• Thyroid Ophthalmopathy: Many orbital tumours present with proptosis or bulging of the eyeball, the most common cause being thyroid-related immune orbitopathy. There may possibly or may possibly not be laboratory derangements in thyroid function tests. Thyroid ophthalmopathy is four to five times more common in women, particularly in their perimenopausal phase. History of cigarette smoking may possibly precede a more fulminant course. Pathogenesis of the disease is unclear leading to ambiguity in treatment protocols. Anterior segment eye complaints are treated with lubricants and topical steroids. Resultant glaucoma is managed with topical anti-glaucoma medications. Diplopia may possibly need steroids and surgery while proptosis might require steroids, radiation or corrective surgery.


  • Lacrimal Gland Tumours: They are easily diagnosed using ophthalmic B-scan at ultrasonography. More detailed analysis, particularly for bony involvement requires CT scans. Treatment comprises steroids, biopsy or excisional surgery.
    • Bilateral Masses are either inflammatory lesions such as sarcoid/pseudotumour, or lymphomas. Inflammatory lesions constitute an overwhelming majority and are usually tender.
    • Unilateral Masses are notorious and usually require a biopsy to rule out malignancy. Benign mixed tumours are painless, gradually progressive masses of the lacrimal gland causing inferior displacement of the globe among patients in their third and fourth decades of life. They are treated by surgical excision of the mass within its pseudocapsule.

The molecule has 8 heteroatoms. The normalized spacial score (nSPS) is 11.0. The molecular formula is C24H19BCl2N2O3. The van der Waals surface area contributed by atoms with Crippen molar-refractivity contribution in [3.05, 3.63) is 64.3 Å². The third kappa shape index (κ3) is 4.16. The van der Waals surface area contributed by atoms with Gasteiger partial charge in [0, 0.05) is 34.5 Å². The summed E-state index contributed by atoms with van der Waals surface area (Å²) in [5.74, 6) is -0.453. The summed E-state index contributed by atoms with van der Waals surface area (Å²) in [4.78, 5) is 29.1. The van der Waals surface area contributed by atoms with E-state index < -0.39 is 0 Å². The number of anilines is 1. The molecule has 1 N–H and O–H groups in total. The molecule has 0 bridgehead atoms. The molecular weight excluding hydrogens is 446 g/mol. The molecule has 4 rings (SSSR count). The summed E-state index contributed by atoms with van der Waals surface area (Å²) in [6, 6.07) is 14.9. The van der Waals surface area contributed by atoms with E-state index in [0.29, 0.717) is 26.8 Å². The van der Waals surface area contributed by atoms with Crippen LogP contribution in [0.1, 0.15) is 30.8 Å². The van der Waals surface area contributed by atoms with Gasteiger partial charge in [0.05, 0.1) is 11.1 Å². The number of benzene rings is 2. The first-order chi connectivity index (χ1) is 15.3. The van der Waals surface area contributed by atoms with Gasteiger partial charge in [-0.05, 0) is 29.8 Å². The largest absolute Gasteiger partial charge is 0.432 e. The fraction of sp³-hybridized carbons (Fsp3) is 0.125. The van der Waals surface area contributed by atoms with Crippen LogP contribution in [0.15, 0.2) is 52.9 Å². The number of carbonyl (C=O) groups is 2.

• Adenoid Cystic Carcinoma is the most common malignant epithelial tumour of the lacrimal gland and presents similar to a benign mixed tumour. However, there is pain, numbness, diplopia and visual disturbance and a circumscribed lacrimal gland mass with blurred margins infiltrating into bone on CT scan. Treatment is surgical. They may possibly recur years later but with a mortality of 90%.
    • Pleomorphic Adenocarcinomas are highly aggressive, malignant mixed tumours seen in patients in their fifth and sixth decades of life. It is the second most common malignant tumour of the lacrimal gland and presents as a painless mass with or without new increase in size. They usually have a history of prior biopsy for a benign mixed tumour which has undergone malignant transformation. Treatment is surgical but more than 75% of the patients die of metastases within 5 years.
    • Lymphoid Masses: Lymphomas require careful pathologic analysis aided by fresh tissue with appropriate marker studies and systemic staging, which help to define the disease and guide treatment with chemotherapy alone, local radiation alone, or a combination of both. Bilateral orbital involvement indicates a poorer prognosis.  


  • Bone Lesions of the Orbit: CT scan provides the best delineation of bony lesions causing proptosis. 
    • Primary Bony Lesions:  Osteomas, osteogenic sarcoma, and fibrous dysplasia.
    • Secondary Bony Lesions: Metastases from prostate, thyroid, lung, breast, kidney, and the non-metastatic eosinophilic granuloma, otherwise known as histiocytosis X spectrum